One standard method of tracking root C2 servers is to put an infected host through a memory debugger and figure out where its orders are coming from. This won’t work with Storm: An infected host may only know about a small fraction of infected hosts — 25-30 at a time — and those hosts are an unknown number of hops away from the primary C2 servers.

    And even if a C2 node is taken down, the system doesn’t suffer. Like a hydra with many heads, Storm’s C2 structure is distributed.

  5. Not only are the C2 servers distributed, but they also hide behind a constantly changing DNS technique called “fast flux.” So even if a compromised host is isolated and debugged, and a C2 server identified through the cloud, by that time it may no longer be active.
  6. Storm’s payload — the code it uses to spread — morphs every 30 minutes or so, making typical AV (antivirus) and IDS techniques less effective.
  7. Storm’s delivery mechanism also changes regularly. Storm started out as PDF spam, then its programmers started using e-cards and YouTube invites — anything to entice users to click on a phony link. Storm also started posting blog-comment spam, again trying to trick viewers into clicking infected links. While these sorts of things are pretty standard worm tactics, it does highlight how Storm is constantly shifting at all levels.
  8. The Storm e-mail also changes all the time, leveraging social engineering techniques. There are always new subject lines and new enticing text: “A killer at 11, he’s free at 21 and …,” “football tracking program” on NFL opening weekend, and major storm and hurricane warnings. Storm’s programmers are very good at preying on human nature.
  9. Last month, Storm began attacking anti-spam sites focused on identifying it — spamhaus.org, 419eater and so on — and the personal website of Joe Stewart, who published an analysis of Storm. I am reminded of a basic theory of war: Take out your enemy’s reconnaissance. Or a basic theory of urban gangs and some governments: Make sure others know not to mess with you.

Not that we really have any idea how to mess with Storm. Storm has been around for almost a year, and the antivirus companies are pretty much powerless to do anything about it. Inoculating infected machines individually is simply not going to work, and I can’t imagine forcing ISPs to quarantine infected hosts. A quarantine wouldn’t work in any case: Storm’s creators could easily design another worm — and we know that users can’t keep themselves from clicking on enticing attachments and links.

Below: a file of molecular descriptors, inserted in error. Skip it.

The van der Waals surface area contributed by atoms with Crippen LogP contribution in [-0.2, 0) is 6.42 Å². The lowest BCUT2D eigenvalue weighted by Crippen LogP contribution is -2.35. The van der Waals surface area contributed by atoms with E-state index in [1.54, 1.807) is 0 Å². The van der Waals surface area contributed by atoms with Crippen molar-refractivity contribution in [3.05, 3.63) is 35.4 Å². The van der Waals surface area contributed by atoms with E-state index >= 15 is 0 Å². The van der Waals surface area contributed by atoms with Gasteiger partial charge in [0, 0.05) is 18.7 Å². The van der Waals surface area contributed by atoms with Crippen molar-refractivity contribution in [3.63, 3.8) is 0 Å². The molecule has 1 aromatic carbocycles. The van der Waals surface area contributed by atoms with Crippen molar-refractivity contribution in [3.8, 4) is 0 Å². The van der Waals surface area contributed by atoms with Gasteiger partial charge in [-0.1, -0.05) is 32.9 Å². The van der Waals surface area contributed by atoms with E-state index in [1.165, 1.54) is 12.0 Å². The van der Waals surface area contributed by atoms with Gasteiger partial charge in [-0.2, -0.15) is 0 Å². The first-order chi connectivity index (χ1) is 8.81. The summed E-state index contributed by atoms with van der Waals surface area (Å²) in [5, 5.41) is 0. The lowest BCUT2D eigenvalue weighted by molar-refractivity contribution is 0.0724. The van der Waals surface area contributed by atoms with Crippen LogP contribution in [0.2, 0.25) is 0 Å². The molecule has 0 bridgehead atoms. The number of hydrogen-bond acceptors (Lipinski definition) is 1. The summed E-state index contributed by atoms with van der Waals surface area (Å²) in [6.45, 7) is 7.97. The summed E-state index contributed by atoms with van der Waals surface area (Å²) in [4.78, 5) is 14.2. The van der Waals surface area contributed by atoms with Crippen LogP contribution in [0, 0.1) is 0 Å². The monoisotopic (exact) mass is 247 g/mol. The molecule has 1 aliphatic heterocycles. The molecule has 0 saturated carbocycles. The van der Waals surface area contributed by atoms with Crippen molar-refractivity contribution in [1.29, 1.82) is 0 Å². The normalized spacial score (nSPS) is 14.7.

Redesigning the Microsoft Windows operating system would work, but that’s ridiculous to even suggest. Creating a counterworm would make a great piece of fiction, but it’s a really bad idea in real life. We simply don’t know how to stop Storm, except to find the people controlling it and arrest them.

Unfortunately we have no idea who controls Storm, although there’s some speculation that they’re Russian. The programmers are obviously very skilled, and they’re continuing to work on their creation.

Oddly enough, Storm isn’t doing much, so far, except gathering strength. Aside from continuing to infect other Windows machines and attacking particular sites that are attacking it, Storm has only been implicated in some pump-and-dump stock scams. There are rumors that Storm is leased out to other criminal groups. Other than that, nothing.

Personally, I’m worried about what Storm’s creators are planning for Phase II.

This essay originally appeared on Wired.com.

EDITED TO ADD (10/17): Storm is being partitioned, presumably so parts can be sold off. If that’s true, we should expect more malicious activitity out of Storm in the future; anyone buying a botnet will want to use it.

Slashdot thread on Storm.

EDITEDT TO ADD (10/22): Here’s research that suggests Storm is shinking.

EDITED T OADD (10/24): Another article about Storm striking back at security researchers.

Posted on October 4, 2007 at 6:00 AMView Comments

"Cyber Crime Toolkits" Hit the News

On the BBC website:

“They are starting to pop up left and right,” said Tim Eades from security company Sana, of the sites offering downloadable hacking tools. “It’s the classic verticalisation of a market as it starts to mature.”

Malicious hackers had evolved over the last few years, he said, and were now selling the tools they used to use to the growing numbers of fledgling cyber thieves.